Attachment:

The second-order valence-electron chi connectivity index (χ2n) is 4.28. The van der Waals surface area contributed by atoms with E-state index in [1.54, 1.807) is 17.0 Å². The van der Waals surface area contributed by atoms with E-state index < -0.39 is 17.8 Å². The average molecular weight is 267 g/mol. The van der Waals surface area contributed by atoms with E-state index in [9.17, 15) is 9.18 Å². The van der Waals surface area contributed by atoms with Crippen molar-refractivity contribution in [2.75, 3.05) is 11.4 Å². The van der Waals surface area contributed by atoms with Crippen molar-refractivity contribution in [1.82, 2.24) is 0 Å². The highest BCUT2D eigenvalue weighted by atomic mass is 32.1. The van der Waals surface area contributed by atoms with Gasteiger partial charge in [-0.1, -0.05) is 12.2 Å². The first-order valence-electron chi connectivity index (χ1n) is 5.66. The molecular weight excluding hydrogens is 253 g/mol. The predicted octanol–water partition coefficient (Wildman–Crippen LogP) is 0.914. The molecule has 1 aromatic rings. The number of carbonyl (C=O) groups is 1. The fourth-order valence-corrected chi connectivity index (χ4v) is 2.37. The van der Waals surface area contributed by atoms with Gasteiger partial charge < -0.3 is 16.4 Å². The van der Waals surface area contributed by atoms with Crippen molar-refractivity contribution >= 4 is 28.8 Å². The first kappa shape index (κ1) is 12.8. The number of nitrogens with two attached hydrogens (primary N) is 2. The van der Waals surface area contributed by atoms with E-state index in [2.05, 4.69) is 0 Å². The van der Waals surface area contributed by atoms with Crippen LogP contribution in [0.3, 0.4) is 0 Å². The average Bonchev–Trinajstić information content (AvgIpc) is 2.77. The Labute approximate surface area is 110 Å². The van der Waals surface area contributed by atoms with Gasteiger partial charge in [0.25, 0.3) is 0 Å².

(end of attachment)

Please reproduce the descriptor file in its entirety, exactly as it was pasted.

The second-order valence-electron chi connectivity index (χ2n) is 4.28. The van der Waals surface area contributed by atoms with E-state index in [1.54, 1.807) is 17.0 Å². The van der Waals surface area contributed by atoms with E-state index < -0.39 is 17.8 Å². The average molecular weight is 267 g/mol. The van der Waals surface area contributed by atoms with E-state index in [9.17, 15) is 9.18 Å². The van der Waals surface area contributed by atoms with Crippen molar-refractivity contribution in [2.75, 3.05) is 11.4 Å². The van der Waals surface area contributed by atoms with Crippen molar-refractivity contribution in [1.82, 2.24) is 0 Å². The highest BCUT2D eigenvalue weighted by atomic mass is 32.1. The van der Waals surface area contributed by atoms with Gasteiger partial charge in [-0.1, -0.05) is 12.2 Å². The first-order valence-electron chi connectivity index (χ1n) is 5.66. The molecular weight excluding hydrogens is 253 g/mol. The predicted octanol–water partition coefficient (Wildman–Crippen LogP) is 0.914. The molecule has 1 aromatic rings. The number of carbonyl (C=O) groups is 1. The fourth-order valence-corrected chi connectivity index (χ4v) is 2.37. The van der Waals surface area contributed by atoms with Gasteiger partial charge < -0.3 is 16.4 Å². The van der Waals surface area contributed by atoms with Crippen molar-refractivity contribution >= 4 is 28.8 Å². The first kappa shape index (κ1) is 12.8. The number of nitrogens with two attached hydrogens (primary N) is 2. The van der Waals surface area contributed by atoms with E-state index in [2.05, 4.69) is 0 Å². The van der Waals surface area contributed by atoms with Crippen LogP contribution in [0.3, 0.4) is 0 Å². The average Bonchev–Trinajstić information content (AvgIpc) is 2.77. The Labute approximate surface area is 110 Å². The van der Waals surface area contributed by atoms with Gasteiger partial charge in [0.25, 0.3) is 0 Å².